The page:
Mar 23, 2020, 12:23 PM
He sent us this report:
I was in Sierra Leone from 10th June to 30th July 2014, as one of WHO consultants, to support ongoing efforts to control Ebola Virus Disease in that country.As I speak to you, WHO has mobilized and deployed 52 local and international experts to support Sierra Leone, not to talk about 22 others who had left after finishing their assignment. These experts include clinicians, nurses, epidemiologists, logisticians, laboratory scientists, data management specialists, anthropologists, social mobilization and risk communication experts and drivers.
The world already knows more hands are needed in these affected countries to stem the tide against Ebola.Let me also recognize MSF, Red Cross, UNICEF and other partners I happened to work with whilst I was on mission.The situation in Sierra Leone and other affected countries is beyond a single country or organization.The world is seeing the worst outbreak of Ebola since the first epidemic started in 1976.The latest information posted on WHO’s website as of 16 August 2014, since the beginning of the epidemic in March 2014, speaks of a total number of 2240 cases (confirmed, probable and suspected cases combined) and a cumulative death toll of 1229 reported from the affected countries.Out of this, Guinea alone registered 543 cases and 394 deaths; Liberia, 834 cases and 466 deaths; Nigeria, 15 cases and 4 deaths and Sierra Leone registered 848 cases and 365 deaths.
What is even more worrying is that the disease is killing our health workers, people who are saving lives. For example, as of 12 August 2014, a cumulative total of 51 health care workers in Sierra Leone were infected with the Ebola virus and 27 of them have already died.This is devastating for any country because these are skills that are not easily replaceable.For the entire affected countries, a total of 170 health workers have been infected and 81 of them have already died.
This is the worst Ebola epidemic if you compare it with previous Ebola outbreaks.What I have been able to glean from WHO records looks like this:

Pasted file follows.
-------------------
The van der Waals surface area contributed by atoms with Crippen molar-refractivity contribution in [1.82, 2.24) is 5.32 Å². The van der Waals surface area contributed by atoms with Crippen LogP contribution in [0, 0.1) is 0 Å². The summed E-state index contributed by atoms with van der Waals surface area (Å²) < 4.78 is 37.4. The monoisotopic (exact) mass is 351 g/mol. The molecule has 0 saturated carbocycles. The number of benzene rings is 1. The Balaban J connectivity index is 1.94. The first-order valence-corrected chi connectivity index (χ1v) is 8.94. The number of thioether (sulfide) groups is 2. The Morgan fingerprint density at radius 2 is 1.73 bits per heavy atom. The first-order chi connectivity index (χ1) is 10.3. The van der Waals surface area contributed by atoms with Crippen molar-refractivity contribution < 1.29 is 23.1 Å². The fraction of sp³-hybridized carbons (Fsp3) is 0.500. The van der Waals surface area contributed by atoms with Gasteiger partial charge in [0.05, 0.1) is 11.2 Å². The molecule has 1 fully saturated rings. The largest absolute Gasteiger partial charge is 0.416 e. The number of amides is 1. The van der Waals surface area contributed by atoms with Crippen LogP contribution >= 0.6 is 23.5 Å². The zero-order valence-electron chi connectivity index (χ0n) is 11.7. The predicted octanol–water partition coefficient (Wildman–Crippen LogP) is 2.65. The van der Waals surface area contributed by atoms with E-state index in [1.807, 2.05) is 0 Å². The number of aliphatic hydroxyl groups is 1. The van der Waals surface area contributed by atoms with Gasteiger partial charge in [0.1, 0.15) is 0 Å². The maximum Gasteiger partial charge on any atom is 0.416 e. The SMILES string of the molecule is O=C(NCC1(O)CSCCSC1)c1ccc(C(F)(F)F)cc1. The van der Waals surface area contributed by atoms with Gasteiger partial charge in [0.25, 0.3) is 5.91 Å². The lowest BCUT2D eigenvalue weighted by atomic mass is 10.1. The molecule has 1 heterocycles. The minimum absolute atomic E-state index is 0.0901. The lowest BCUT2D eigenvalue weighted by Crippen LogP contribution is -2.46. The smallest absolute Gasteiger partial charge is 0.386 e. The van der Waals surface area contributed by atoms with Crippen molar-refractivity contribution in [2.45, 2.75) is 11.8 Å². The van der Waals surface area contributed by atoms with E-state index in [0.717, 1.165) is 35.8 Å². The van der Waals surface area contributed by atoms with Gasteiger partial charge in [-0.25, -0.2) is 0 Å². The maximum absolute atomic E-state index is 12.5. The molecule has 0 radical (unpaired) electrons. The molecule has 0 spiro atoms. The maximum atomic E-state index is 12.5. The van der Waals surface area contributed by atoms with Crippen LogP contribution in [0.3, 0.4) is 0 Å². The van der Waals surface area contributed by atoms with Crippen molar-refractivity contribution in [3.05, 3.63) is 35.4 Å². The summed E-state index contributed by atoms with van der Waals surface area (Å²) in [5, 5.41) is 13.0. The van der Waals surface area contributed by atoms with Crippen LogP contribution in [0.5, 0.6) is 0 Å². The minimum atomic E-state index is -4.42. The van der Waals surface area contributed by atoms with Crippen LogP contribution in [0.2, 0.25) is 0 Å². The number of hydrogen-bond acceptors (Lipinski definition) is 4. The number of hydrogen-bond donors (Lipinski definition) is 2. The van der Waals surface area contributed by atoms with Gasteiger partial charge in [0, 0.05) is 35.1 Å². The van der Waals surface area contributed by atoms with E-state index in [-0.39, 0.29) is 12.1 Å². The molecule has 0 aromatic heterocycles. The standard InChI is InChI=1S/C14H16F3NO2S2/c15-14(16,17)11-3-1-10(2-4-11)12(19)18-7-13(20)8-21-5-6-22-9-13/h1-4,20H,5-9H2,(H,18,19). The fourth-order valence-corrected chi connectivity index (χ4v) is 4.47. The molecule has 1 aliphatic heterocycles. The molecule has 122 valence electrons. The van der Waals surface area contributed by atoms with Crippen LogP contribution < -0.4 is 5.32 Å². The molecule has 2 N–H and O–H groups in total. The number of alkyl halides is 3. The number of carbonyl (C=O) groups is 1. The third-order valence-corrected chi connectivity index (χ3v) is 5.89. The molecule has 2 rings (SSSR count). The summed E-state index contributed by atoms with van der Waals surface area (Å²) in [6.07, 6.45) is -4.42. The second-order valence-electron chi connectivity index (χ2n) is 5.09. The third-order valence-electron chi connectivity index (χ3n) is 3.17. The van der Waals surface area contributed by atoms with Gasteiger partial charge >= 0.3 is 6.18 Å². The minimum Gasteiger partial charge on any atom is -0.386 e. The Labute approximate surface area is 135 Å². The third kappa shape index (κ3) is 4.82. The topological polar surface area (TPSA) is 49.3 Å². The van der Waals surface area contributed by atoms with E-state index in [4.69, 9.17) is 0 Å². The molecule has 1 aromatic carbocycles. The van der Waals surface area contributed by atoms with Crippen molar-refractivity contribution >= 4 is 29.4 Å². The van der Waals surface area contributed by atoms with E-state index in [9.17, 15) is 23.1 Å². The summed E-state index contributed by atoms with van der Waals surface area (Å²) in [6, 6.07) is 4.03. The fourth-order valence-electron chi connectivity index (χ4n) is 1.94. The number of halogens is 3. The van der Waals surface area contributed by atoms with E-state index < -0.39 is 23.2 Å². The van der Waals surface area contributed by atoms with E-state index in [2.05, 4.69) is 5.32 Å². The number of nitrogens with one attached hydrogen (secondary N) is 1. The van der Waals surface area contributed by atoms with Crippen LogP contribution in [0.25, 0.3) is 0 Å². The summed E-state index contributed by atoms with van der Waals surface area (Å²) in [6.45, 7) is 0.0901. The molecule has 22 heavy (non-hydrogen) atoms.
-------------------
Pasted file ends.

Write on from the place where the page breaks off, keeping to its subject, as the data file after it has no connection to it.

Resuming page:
A total of 24 Ebola outbreaks were recorded globally between 1976 and 2012.The cumulative total of cases recorded was 2387 with 1590 deaths.So the cumulative total of cases recorded in this ongoing epidemic (2240) is very close to the total recorded for the 24 outbreaks.
But counting the number of cases and deaths is not the end of the story.The epidemic is seriously disrupting livelihood; it is affecting socio-economic activities and disrupting people’s very cultural lives.
For example, schools have closed, movements are restricted and farming or agricultural activities are disrupted.So the impact of this epidemic is beyond the health sector alone.This is why Sierra Leone has established an inter-ministerial standing committee on Ebola.
Despite these challenges, I must confess that health authorities and health workers in general have done and are doing their best to control the epidemic in Sierra Leone.But we must remember that we are dealing with a new and deadly enemy for the very first time in West Africa.So we have a lot to learn about the disease, I guess. A senior health official told me, and I quote:“We thought we were prepared for Ebola, but we were not until when the disease struck”.So reading between the lines, this shows how challenging the situation is and can be in any country experiencing Ebola for the first time.